Thousands converge on Wadmalaw for Irvin-House Vineyards ninth annual Grape Stomp
WADMALAW ISLAND — Three young nurses from Charlottesville, Va., made the drive all the way to the Lowcountry this weekend to try their hand — er, feet — at making wine in the ninth annual Grape Stomp at Irvin-House Vineyards on Saturday.
But only one could stomp, while the other had to scoop the juice of half-barrels and the third just had to watch in the first heat of two adult stomping contests.
How did they decide which one stomped?
“She has the better thigh muscles,” said Kayla Reynolds of Ashley Viars, “so we volunteered her to be the stomper.”
Viars quickly noted, though, that the job of scooper was harder. And certainly messier.
In three contests, including one for kids, the scoopers got squirted and sprayed with juice as the stompers crushed freshly harvest muscadines, a grape native to the Southeast that the vineyard has harvested for wine for nearly a decade.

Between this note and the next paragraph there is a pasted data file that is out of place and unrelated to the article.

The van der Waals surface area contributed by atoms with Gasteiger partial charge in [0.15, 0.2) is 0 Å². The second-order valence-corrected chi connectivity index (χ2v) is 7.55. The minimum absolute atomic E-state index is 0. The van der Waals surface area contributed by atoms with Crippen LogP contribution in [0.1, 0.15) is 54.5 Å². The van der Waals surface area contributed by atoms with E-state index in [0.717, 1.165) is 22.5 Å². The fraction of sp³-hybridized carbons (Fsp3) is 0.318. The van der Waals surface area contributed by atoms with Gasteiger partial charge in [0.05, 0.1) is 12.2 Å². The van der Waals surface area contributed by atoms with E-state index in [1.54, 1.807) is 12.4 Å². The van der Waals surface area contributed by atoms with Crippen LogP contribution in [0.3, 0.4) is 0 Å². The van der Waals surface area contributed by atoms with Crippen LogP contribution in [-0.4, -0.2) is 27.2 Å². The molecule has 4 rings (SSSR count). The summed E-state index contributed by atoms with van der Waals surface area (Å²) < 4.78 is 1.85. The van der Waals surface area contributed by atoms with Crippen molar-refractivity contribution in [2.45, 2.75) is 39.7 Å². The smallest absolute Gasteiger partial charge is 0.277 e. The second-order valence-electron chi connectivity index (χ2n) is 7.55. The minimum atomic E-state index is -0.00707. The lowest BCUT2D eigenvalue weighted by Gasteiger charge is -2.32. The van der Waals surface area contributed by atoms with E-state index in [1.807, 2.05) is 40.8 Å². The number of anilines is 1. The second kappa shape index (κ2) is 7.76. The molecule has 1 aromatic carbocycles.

As each four-minute contest progressed, the aroma of the super sweet grapes rose through the air of the stage.
The winners of the adult stomping competition were two teachers from Orange Grove Elementary School — Kerry Sturm and Candyce Lyon — who managed to stomp and collect 1.3 pounds of muscadine juice in four minutes.
Despite Irvin-House’s presence in the Lowcountry, vineyard co-owner Jim Irvin said people still are surprised that wine is made from grapes in the hot, humid summers here. The festival is much a part of building awareness, as it is celebrating life and local agriculture.
“It (the festival) means, to me, sharing our farm with all these families. This is a family event and everyone has a good time,” said Irvin, adding that the event grows about 20 percent every year.
He estimated Saturday’s attendance at 2,300 to 3,000. It was certainly helped by the weather, which was unseasonably cool and dry for late August.
Among the masses were Karen Innella and Pam McCann of North Charleston, who certainly stood out in the crowd. The women, along with other members of their belly dancing troupe, Ancient Echoes, dressed in costumes that looked part belly dancer and part grapevine, complete with fake grapes dangling from their heads.
They became a photo op for many of those sprawling underneath oaks listening the music of Mac Leaphart and My Ragged Company.